New Brunswick History and Other Stuff

A Short History of Early English Nova Scotia

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From the blog at

I was reading an article about John Allan who, like many Nova Scotians, sympathized with the rebellious colonies during the American Revolution. The article was not very interesting except for a remarkably compact and well organized summary of early English colonization of Nova Scotia. The following, then, is short on detail but long on overview. It is taken from Memoir of Colonel John Allan: an officer of the revolution…, by George H. Allan, Albany, N.Y., 1867.

James I

James I of England

Attributed to John de Critz, c. 1605, Wikipedia


A Short History of Early English Nova Scotia

A brief glance at the history of Nova Scotia may be found interesting. Although the claim of England to a large part of North America depends upon the discovery of the country, in 1497, still the colonial history rests entirely on the great charter of James the 1st, April 10, 1606, by which sundry of his subjects were authorized to establish colonies between the thirty-fourth and forty-fifth degrees of north latitude. Subsequent grants to the companies of Virginia and New England extended this title as far north as the forty-eighth degree of north latitude, and over this broad belt of fourteen degrees from the Atlantic to the Pacific Ocean.

Under this grant, colonies had been established principally by Englishmen as far south as Florida, and at the time of which we write (1750), the English flag waved from that point, along the coast to Cape Breton. The country called Nova Scotia was occupied by the French in 1603, and a settlement made at Port Royal, and subsequently at Mount Desert. In 1613, Capt. Argal was sent to dislodge them, which he effected. In 1621, the territory was granted to Sir Wm. Alexander, secretary of state for Scotland, who gave it its present name. The name of Acadie, which was given it by the French is the Indian word for Pollock, a fish very abundant on that coast. During the next eighty years this country had been taken and retaken alternately by the English and French, but by the treaty of Utrecht in 1713, it was ceded by the French to Great Britain.

The accession of George I soon followed the treaty of Utrecht, and while great progress had been made in all the other English colonies in America, nothing of any importance had been done in Nova Scotia towards settling that country.

The governor resided at Annapolis Royal, a small settlement chiefly composed of neutral French; the facility of communication with Now England enabling him to maintain his position with a few companies of provincial troops usually supplied by the old colonies.

The necessity of a British station and military post on the Atlantic coast of the Peninsula had long been felt; but latterly the continued breaches of neutrality on the part of the French population, together with the loss of Louisbourg under the treaty of Aix la Chapelle in October, 1748, rendered such an establishment indispensably necessary to support the dominion of the British crown in the province.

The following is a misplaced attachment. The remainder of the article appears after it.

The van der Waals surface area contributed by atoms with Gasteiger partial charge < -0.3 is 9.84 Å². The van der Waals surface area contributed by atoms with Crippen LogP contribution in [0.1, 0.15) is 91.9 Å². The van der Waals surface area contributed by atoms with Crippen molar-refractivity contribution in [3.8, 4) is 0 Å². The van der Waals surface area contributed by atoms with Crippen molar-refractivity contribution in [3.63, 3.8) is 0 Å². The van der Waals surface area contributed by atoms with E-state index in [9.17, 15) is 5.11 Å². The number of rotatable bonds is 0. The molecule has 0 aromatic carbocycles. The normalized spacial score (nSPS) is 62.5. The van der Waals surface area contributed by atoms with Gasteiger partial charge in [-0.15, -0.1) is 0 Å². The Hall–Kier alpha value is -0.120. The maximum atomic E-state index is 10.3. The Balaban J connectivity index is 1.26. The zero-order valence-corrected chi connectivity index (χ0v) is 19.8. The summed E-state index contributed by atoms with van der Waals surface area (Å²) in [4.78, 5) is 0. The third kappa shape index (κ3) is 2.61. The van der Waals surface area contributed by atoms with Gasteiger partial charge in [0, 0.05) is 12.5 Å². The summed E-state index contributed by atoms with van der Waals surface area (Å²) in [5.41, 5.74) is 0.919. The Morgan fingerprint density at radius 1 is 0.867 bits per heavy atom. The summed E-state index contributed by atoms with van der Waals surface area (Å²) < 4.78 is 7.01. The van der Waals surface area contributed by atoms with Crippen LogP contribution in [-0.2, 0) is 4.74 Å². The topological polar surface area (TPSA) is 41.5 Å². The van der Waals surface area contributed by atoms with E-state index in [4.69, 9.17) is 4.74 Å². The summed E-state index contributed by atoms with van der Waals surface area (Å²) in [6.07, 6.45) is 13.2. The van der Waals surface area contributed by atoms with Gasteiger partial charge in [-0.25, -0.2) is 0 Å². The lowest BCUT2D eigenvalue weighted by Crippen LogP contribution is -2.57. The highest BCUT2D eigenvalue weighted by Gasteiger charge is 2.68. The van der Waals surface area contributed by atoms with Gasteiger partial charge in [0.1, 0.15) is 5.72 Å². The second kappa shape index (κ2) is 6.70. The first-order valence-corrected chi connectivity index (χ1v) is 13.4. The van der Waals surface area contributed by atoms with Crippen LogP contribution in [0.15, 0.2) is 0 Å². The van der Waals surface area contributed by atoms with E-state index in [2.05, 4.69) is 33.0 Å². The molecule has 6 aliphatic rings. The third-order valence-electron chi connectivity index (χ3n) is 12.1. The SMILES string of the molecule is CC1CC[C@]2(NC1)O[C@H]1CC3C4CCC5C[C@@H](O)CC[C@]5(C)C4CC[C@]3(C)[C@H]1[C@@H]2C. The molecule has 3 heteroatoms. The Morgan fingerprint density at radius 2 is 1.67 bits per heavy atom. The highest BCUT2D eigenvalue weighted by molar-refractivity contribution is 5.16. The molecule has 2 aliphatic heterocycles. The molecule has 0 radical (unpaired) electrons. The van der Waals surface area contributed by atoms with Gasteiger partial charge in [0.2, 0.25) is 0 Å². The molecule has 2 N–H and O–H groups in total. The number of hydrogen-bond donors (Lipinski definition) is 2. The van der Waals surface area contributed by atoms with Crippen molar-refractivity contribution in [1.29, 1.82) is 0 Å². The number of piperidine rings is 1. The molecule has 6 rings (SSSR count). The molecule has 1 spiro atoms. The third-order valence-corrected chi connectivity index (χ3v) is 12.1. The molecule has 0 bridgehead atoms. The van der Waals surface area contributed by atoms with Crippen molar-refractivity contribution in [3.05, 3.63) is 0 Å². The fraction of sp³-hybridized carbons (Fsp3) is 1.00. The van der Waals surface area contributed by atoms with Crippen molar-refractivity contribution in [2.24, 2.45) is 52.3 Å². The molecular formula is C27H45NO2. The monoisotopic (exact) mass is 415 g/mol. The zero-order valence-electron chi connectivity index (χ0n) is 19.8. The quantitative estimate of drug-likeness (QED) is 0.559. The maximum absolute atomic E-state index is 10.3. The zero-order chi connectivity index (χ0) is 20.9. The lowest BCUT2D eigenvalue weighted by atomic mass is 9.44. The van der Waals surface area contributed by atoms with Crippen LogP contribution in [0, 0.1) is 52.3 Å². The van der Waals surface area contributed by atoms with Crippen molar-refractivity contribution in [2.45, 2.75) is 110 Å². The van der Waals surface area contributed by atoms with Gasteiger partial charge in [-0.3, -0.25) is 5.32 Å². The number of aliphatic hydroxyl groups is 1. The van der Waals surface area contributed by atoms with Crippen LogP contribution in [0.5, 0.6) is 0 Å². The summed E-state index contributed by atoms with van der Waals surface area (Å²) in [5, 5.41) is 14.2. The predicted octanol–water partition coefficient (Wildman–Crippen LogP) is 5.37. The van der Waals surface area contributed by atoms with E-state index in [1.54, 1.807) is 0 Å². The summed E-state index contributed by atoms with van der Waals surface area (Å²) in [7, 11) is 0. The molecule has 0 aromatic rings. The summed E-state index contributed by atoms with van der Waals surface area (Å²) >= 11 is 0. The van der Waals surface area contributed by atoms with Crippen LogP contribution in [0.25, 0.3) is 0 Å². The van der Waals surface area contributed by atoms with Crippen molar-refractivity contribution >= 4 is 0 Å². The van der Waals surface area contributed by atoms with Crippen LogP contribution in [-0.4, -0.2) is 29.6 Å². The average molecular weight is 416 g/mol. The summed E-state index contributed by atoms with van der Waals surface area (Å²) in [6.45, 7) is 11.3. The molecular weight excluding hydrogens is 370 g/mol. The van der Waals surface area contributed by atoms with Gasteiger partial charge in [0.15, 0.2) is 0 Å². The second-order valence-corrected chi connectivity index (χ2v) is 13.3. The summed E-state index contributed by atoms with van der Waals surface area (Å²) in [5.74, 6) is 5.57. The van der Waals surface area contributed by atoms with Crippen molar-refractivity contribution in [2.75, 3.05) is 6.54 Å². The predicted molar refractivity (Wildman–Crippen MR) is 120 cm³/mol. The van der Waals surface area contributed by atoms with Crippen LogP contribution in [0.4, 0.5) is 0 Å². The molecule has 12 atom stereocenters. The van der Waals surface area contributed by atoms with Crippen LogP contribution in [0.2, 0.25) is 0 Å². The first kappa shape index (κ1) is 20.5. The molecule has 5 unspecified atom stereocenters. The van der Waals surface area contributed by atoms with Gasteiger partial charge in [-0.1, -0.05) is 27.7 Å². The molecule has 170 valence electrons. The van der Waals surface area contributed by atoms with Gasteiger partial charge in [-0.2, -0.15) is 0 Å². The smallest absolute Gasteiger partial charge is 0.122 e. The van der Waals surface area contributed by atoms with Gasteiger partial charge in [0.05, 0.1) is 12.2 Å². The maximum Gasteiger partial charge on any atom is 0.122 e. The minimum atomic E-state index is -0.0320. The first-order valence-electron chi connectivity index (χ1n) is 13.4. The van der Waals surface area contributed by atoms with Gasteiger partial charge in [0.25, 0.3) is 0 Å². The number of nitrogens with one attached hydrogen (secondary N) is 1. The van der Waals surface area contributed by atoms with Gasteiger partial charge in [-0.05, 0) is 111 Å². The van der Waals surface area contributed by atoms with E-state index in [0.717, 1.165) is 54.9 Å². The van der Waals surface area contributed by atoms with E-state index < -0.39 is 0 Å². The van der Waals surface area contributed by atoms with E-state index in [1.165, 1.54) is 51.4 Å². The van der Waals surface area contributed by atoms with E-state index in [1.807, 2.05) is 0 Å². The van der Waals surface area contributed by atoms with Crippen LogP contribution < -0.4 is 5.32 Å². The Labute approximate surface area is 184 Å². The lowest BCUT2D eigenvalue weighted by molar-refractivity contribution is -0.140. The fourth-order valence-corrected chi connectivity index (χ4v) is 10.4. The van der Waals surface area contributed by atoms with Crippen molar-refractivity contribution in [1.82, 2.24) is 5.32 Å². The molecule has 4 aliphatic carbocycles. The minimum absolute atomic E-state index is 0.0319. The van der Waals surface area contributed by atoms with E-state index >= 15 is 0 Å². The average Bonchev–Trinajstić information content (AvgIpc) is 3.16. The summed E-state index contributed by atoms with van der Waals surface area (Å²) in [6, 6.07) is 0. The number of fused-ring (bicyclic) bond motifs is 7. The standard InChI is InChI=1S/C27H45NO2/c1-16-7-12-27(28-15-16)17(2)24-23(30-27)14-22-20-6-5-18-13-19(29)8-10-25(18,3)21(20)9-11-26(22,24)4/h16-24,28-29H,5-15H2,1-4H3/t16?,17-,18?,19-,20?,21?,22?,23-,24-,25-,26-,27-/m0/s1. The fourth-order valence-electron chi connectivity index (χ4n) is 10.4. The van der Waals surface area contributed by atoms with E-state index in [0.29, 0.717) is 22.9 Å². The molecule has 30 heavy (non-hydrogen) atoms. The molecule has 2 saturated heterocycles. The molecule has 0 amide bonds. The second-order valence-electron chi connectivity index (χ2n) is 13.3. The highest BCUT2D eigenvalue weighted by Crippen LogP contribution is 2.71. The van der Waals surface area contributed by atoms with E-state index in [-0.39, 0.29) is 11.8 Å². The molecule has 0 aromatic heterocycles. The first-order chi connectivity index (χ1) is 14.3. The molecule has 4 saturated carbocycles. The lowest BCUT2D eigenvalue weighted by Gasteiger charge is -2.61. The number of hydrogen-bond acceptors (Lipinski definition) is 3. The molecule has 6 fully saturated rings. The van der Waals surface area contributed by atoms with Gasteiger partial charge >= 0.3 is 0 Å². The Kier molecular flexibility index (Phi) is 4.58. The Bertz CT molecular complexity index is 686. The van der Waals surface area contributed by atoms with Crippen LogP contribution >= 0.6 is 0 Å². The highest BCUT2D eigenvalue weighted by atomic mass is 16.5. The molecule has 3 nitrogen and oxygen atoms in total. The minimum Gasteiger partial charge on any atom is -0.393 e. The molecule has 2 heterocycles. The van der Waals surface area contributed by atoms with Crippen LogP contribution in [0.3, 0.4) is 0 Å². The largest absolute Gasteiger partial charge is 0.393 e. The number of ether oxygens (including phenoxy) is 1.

A plan was accordingly submitted to government in the autumn of 1748, and being warmly supported by Lord Halifax, advertisements appeared in the London Gazette, in March, 1749, under the sanction of his Majesty’s authority, “holding out proper encouragement to officers and private men lately discharged from the army and navy to settle in Nova Scotia. Among other inducements, was the offer to convey the settlers to their destination, maintain them for twelve months at the public expense, and to supply them with arms and ammunition for defense, and with materials and articles proper for clearing the land, erecting dwellings and prosecuting the fishing, and also ample grants of land. The encouragements appeared so inviting, that in a short time 1,170 settlers with their families, in all 2,376 persons, were found to volunteer, and the sum of £40,000 being appropriated by parliament for the service, the expedition was placed under the command of Colonel, the Honorable Edward Cornwallis, M.P., as captain general and governor of Nova Scotia, and set sail for Chebucto Bay, the place of destination early in May, 1749.” (Akin’s History of Halifax, p. 5)

The fleet consisted of thirteen transports and a sloop of war, and arrived in safety in the bay of Chebucto early in June, 1749. Such was the care taken for the comfort of this large number of settlers that but one death occurred on the passage.

During the winter months the people were kept actively employed in cutting pickets for fences, and wood for fuel, and in erecting new dwellings. Mills were established, stores opened, supplies of cattle and horses obtained from the Acadian French, and when the spring opened, grain of various sorts was sown. Deputations from the Acadian French, and also from the various Indian tribes were received, and arrangements perfected for the better management of public matters. About this time a fearful epidemic visited the colony, and nearly one thousand persons fell victims during the autumn and following winter.

In August, 1750, about 350 new settlers arrived in the ship Alderney. Most of these were sent across the river and commenced the town of Dartmouth. The next year the Indians who in consequence of the intrigues of French emissaries had become troublesome, attacked the little village at night, killed and scalped a number of the settlers, among whom was John Pyke, father of the late John George Pyke, Esq. (who afterwards married Col. Allan’s sister Elizabeth). The night was calm, and the cries of the settlers and whoops of the Indians were distinctly heard at Halifax.


Written by johnwood1946

September 14, 2016 at 9:16 AM

Posted in Uncategorized

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